Assassin's Creed Revelations

ACR

I have strong feelings about this game and franchise. I think the Assassin's Creed games are fantastic games, and a pretty damn good story to boot. I didn't play the first Assassin's Creed when it came out. But Assassin's Creed II went on a Steam sale so I picked it up. I was floored. What a great game! (Seriously, Leonardo da Vinci building contraptions for me? How much cooler can you get?) After finishing it, I immediately got back on Steam and grabbed AC:Brotherhood. Again, extremely fun and interesting. Then because I was loving the storyline and the style so much, I grabbed the first Assassin's Creed game and tried to play through it. Unfortunately I wasn't able to make it through because AC:II and AC:B were so much better than the first one, they had spoiled me. I waited eagerly for months for AC:Revelations to come out. I watched the trailer at least a dozen times.

I bought it on day one. It's still good, but I don't think it's as good as ACII or AC:B. It's short. The whole Lucy/Shawn/Rebecca/real life part of the story is gone. The characters are not as interesting or as vivid as the characters from Italy like Rodrigo Borgia and Caterina Sforza. There are no more beautifully rendered chapels full of artwork. (They tried, and some scenes from AC:Rev do look really awesome, but there's only so much to work with in the Middle East.) And when it ended, I was left with a bitter taste in my mouth. I literally sat there watching the credits roll, waiting for something else to happen. I felt cheated by the lack of resolution in the ending. I guess I expected that a game called Revelations was going to offer some... revelations, or tell us something that we didn't already know. Honestly, it left me feeling like maybe Ubisoft actually wasn't concerned about telling this story in a rich and artistic way as much as just making those yearly releases on time so they can make some more money.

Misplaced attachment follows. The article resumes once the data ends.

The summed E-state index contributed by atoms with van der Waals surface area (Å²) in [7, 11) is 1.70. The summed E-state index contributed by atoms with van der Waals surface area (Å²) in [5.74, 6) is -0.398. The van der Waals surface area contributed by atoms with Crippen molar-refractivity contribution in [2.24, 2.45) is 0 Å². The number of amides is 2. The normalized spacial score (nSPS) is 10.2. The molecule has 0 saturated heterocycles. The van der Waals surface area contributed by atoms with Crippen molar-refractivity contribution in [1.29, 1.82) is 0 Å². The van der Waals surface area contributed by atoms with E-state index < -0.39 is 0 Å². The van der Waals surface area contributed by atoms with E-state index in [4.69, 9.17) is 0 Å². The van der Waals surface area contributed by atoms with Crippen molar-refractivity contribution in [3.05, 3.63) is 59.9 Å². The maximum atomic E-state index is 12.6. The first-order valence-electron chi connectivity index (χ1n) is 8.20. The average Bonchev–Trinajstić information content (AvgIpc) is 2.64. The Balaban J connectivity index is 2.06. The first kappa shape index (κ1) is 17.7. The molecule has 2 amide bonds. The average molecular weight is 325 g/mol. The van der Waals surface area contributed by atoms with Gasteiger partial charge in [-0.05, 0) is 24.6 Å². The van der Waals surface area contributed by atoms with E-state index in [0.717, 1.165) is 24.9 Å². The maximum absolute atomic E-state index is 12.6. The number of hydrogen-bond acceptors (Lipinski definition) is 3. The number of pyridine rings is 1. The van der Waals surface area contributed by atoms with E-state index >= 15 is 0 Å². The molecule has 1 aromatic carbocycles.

But, a few months after finishing it, I've pretty much come to terms with it. It's still a good addition to the franchise, and I've come to accept that all of Ezio's life and part in this story is pretty small in the grand scheme of things. I was expecting too much out of Revelations and out of Ezio himself; as if I expected everything to be resolved and wrapped up right there and then by this game.

I'm ready to see the next assassin - a whole new generation, a whole new time and place. I hear it's going to be taking place during the American Revolution, with some Native American influences... but it's going to be hard to outdo Ezio. Ezio was an incredibly memorable character, and we got to know him literally from the moment of his birth, until his death.

Ezio lives to a ripe old age and apparently dies a natural death from a heart attack on a public bench in Florence, Italy, with his wife and daughter nearby. Not at all a bad way to go for someone who spent their entire life as an international assassin.